Report what comic books you have read today--and tell us a little something about it while you're here!

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I dipped in to my IDW Steve Niles Omnibus again. I read the first couple parts of the five-part miniseries Wake the Dead, which was illustrated by Chee in a style that reminds me of Kelley Jones. It's a modern Frankenstein story, but mad scientist Victor is trying to bring back his friend William, which is unlikely to end well.

Beware the Creeper was a five-part Vertigo miniseries by Jason Hall & Cliff Chiang (who also did the covers). It was the first lengthy, high-profile illustration project Chiang did after his assistant editor stint at DC. This Creeper is female, and the story is set in Paris in the 1920s, so there is no direct connection to the original Creeper created by Steve Ditko. But Zatana appears, so it is apparently set in the DC Universe.

I read the third installment of the Avengers set-up arc, and believe me, it's just as confusing as the first two parts of the arc were.

I read Young Avengers #1, and also feel confused, but hopeful the threads will come together.

The last Brubaker issue of Winter Soldier is good, but a bit of a let-down that not everything was happily resolved.

The third issue of Uncanny Avengers was good, but I wish they'd get on with it.  I'm not sure just where they are going to take this Red Skull/Prof X Brain combo, but I suspect that the Red Skull is going to get ID'd as having some mutant gene and bit it big in the end.  (IS this and on-going or a mini series?)

Have I gone on record as haiting the Secret Avengers recently?  Didn't find the next/new issue, but I swear, it will be my last.

That means I'll be down to just five regular titles each month... $20 out of my pocket for my "habit".  We'll see if I can aford that new  budget for this year...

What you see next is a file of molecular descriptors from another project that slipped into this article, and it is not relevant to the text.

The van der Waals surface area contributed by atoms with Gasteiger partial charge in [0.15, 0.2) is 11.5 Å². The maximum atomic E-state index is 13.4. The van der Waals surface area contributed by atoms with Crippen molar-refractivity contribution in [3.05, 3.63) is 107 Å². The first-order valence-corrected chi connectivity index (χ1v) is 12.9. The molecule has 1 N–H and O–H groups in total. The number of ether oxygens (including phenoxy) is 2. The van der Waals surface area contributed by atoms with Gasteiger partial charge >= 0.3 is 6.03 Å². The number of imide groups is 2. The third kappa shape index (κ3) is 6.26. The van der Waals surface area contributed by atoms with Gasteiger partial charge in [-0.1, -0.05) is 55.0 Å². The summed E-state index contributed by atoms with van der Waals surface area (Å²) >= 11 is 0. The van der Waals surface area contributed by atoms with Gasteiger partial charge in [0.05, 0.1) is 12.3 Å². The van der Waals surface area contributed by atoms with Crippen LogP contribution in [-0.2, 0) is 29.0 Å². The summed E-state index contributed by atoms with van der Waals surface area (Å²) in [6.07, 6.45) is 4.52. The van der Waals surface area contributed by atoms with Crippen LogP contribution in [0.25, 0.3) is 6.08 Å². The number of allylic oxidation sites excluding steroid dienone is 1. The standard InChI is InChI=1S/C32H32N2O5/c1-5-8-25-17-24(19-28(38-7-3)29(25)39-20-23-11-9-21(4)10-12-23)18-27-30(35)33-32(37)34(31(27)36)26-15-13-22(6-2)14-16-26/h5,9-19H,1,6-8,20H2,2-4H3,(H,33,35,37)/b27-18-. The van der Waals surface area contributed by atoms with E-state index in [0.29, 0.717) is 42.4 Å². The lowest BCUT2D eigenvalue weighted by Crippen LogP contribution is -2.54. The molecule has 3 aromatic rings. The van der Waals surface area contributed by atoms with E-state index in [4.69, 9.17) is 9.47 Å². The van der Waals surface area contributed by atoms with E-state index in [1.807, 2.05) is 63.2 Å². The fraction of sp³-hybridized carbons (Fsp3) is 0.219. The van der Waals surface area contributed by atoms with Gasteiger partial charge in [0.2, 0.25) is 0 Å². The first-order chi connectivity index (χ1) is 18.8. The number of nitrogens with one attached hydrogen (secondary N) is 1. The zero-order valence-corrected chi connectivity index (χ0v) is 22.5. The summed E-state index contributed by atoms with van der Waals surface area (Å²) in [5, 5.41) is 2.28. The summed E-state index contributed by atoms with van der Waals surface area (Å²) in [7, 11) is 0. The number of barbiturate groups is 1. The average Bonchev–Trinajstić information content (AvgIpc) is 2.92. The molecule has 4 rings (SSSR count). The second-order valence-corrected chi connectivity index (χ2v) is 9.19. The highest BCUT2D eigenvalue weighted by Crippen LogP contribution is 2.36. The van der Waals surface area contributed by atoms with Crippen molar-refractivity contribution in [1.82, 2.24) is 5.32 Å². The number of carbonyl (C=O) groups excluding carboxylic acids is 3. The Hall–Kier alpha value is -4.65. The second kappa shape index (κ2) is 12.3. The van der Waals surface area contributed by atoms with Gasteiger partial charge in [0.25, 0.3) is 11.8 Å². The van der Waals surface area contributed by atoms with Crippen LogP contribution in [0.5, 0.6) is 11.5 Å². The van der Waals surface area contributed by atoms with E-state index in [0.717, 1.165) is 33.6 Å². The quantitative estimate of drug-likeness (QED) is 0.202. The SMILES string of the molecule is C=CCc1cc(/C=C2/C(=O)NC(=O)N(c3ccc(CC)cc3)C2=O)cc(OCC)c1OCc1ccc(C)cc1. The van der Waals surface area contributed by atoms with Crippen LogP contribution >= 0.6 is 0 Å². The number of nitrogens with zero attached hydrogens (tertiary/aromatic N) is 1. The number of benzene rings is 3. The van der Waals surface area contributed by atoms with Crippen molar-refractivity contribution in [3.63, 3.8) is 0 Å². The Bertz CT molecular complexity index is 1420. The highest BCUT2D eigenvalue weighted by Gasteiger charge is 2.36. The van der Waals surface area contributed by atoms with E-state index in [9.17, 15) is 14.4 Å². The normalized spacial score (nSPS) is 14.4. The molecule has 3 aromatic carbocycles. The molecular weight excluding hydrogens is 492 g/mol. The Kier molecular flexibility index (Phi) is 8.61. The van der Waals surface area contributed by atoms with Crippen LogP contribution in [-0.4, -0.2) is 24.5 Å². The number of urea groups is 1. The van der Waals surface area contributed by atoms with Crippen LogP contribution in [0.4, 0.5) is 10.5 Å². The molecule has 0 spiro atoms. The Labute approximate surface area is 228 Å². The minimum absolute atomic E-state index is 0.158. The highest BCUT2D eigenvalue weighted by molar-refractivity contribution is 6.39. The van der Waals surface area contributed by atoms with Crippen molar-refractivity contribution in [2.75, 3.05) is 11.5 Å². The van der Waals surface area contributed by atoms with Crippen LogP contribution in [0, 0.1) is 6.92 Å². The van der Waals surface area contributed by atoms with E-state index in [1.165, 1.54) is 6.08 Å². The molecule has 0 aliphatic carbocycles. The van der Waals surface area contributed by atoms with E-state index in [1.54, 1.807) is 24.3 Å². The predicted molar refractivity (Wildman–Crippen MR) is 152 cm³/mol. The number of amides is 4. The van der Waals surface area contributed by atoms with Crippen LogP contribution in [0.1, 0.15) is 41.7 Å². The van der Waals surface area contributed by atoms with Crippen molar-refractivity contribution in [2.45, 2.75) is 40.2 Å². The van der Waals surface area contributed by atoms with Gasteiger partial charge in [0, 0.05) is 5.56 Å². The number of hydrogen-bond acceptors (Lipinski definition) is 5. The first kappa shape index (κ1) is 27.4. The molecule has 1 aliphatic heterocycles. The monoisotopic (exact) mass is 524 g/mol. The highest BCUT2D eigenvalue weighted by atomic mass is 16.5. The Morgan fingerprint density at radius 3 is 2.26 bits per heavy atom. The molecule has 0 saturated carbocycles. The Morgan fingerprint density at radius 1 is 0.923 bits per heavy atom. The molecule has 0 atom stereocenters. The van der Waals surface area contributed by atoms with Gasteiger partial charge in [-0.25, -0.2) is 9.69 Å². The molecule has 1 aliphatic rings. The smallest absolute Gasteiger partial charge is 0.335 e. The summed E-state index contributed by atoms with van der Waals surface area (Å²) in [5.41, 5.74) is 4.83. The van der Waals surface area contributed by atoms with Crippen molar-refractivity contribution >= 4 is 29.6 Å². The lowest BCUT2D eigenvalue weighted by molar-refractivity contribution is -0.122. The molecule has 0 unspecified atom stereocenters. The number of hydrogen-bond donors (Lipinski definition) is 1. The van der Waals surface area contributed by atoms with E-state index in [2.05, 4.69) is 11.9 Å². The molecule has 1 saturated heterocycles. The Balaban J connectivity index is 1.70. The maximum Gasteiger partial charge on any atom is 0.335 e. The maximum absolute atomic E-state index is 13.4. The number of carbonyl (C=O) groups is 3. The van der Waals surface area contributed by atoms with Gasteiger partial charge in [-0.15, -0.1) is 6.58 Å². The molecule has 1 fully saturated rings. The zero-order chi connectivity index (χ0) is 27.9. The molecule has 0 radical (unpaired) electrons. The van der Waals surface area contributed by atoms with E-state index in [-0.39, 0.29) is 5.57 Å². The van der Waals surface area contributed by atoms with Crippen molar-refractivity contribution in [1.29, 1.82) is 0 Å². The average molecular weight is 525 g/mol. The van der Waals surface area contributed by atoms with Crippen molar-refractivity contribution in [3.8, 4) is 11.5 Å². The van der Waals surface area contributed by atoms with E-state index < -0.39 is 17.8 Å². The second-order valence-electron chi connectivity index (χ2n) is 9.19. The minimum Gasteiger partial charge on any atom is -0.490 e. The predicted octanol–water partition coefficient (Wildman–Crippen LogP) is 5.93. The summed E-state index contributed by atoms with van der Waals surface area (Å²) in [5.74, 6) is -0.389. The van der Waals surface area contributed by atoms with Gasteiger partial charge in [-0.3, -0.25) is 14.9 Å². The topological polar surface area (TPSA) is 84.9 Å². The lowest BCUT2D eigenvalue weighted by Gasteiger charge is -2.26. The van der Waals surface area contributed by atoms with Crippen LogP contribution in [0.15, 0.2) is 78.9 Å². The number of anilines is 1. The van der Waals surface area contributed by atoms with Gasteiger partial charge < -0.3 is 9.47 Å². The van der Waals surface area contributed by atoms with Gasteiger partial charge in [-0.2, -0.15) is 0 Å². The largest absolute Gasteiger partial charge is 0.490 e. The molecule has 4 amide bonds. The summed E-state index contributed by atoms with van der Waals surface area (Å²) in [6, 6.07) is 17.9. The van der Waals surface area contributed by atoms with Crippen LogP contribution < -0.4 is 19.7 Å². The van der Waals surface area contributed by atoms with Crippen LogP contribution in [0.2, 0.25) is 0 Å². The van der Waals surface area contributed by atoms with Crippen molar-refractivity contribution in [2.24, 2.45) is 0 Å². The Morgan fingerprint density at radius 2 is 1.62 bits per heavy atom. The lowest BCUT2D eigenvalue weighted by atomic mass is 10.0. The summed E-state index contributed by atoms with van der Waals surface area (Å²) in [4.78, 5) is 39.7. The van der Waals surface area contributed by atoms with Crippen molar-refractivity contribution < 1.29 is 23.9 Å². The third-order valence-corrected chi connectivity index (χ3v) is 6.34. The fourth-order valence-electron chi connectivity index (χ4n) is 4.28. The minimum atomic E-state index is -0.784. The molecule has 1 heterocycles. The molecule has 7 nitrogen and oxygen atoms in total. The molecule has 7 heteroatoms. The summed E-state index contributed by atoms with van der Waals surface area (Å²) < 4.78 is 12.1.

Beware the Creeper was a five-part Vertigo miniseries by Jason Hall & Cliff Chiang (who also did the covers). It was the first lengthy, high-profile illustration project Chiang did after his assistant editor stint at DC. This Creeper is female, and the story is set in Paris in the 1920s, so there is no direct connection to the original Creeper created by Steve Ditko. But Zatana appears, so it is apparently set in the DC Universe.

When did this one come out, Mark? It doesn't ring a bell at all.

The first issue is cover dated June, 2003. It's also part of the VertigoX ten year anniversary celebration.

Travis Herrick said:

Beware the Creeper was a five-part Vertigo miniseries by Jason Hall & Cliff Chiang (who also did the covers). It was the first lengthy, high-profile illustration project Chiang did after his assistant editor stint at DC. This Creeper is female, and the story is set in Paris in the 1920s, so there is no direct connection to the original Creeper created by Steve Ditko. But Zatana appears, so it is apparently set in the DC Universe.

When did this one come out, Mark? It doesn't ring a bell at all.

I remember it coming out, Travis.  If you're looking for it, I know I bought a couple of the issues. I'd gladly part with them. Let me know before I go digging through everything to find my mint copies.

I remember really liking it -- Chiang's art impressed me from the jump.